KAPALUA, Hawaii — Making up for lost time, the PGA Tour finally kicked off its 2013 season with a 36-hole lollapalooza on a windy, wild day in paradise. The conditions were just playable enough to produce some good scoring, with the 30-man field aided by shaggier greens and a benevolent setup that shaved off more than 400 yards from the Plantation Course. They also played lift, clean and place on the rain-softened fairways.
(Related Photos: Players battle windy Kapalua)
Dustin Johnson — whose low, piercing ball flight makes him probably the longest hitter in the world into the wind — followed a four-under-par 69 in the morning with an afternoon 66 to take a three-stroke lead over Steve Stricker (71-67). Bubba Watson (70-69) is four back, followed by Keegan Bradely (71-69) and Brandt Snedeker (70-70). With this Hyundai Tournament of Champions having been shortened to three rounds, the winner will be determined on Tuesday with one final 18-hole shootout. "We waited and waited and now it's a sprint to the finish," Bradley said.
At the end of a dawn-to-dusk day of golf players and caddies were left shaking their heads at the wackiness they had partaken in. The vast canvas of the Plantation Course already encourages artistic expression, and in winds that gusted to 40 mph the golf became a test of geometry and imagination.
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"I've been hitting 8-irons from 100 yards," Bradley said. "I hit a 9-iron from 185. I hit a 7-iron today from 236, and I also hit a 7 from 130. You've got to really feel it. You can't just go by numbers." Balls oscillated on the greens and players backed off shots to wait out gusts, but, today at least, the show had to go on. After all this tournament has been through, "We just want to play golf," said Ian Poulter. "We're just trying to get done and get out of here. In a respectful way."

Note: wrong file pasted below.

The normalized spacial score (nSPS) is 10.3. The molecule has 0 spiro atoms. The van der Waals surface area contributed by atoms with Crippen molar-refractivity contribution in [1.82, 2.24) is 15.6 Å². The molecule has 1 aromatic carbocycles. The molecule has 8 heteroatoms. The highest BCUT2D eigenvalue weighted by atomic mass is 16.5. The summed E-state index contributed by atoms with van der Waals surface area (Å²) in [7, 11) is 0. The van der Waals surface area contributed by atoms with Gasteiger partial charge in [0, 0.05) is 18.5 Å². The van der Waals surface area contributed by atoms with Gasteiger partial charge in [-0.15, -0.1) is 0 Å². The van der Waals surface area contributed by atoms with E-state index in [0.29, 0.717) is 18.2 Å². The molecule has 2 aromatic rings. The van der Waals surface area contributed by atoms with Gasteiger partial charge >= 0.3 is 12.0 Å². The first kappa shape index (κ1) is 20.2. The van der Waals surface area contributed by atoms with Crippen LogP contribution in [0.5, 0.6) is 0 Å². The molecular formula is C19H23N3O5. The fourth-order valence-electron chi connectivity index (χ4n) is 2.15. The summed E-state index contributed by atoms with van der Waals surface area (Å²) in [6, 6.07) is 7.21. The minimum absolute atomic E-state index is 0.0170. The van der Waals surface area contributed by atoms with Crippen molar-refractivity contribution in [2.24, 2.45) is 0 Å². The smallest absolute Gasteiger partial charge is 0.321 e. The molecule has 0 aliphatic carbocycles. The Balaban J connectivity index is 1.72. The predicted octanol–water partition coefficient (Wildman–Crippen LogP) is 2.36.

The Plantation Course is basically built on the side of a mountain and is considered the toughest walk on Tour. Carts were provided at strategic points to ferry the players and caddies around but it was still an exceptionally taxing day. The caddies put on a brave face, as is their wont. "Why would I be hurting?" asked Lance Bennett, Matt Kuchar's bagman. "I'm in peak physical condition. I'm an athlete." The golfers were more open about the demands of the day. Many changed socks between rounds to help their tender tootsies. At day's end there was much strategizing about how to recover and be ready for the final round, which begins at 7:15 a.m. local time. "I'm going to have a hot bath," said Poulter. "Then I will sit in a bath of ice. Then I'll have a massage and go to sleep and dream about walking off 18."
Johnson, 28, has dreams of his own. The game's most awesome physical talent has won six PGA Tour events, but he knows he's capable of much, much more, and this tournament represents a golden opportunity. "I'm due for a big year," Johnson says. "I haven't achieved everything I can. I haven't played to my full potential yet. Maybe it will happen this year."
If the laid-back Johnson looked strangely comfortable on the Plantation Course it comes from the extra time he's spent here. Needing to break in new irons and a new driver, Johnson arrived early and played six practice rounds. (That also allowed him to spend some quality time with his new squeeze Paulina Gretzky.) On Monday, Johnson hit 33 of 36 greens in regulation. "These greens are big, but still," he woofed. Johnson is one of golf's preeminent feel players and he's thriving on the challenges presented on this windswept corner of Maui. "This course sets up well for me — I hit driver on every hole," he said. "It's fun hitting shots into these greens. You gotta hit it high, hit it low, hook it, fade it. I love it."
And having survived what might be the toughest day on Tour all year, the final round should be, well, a breeze.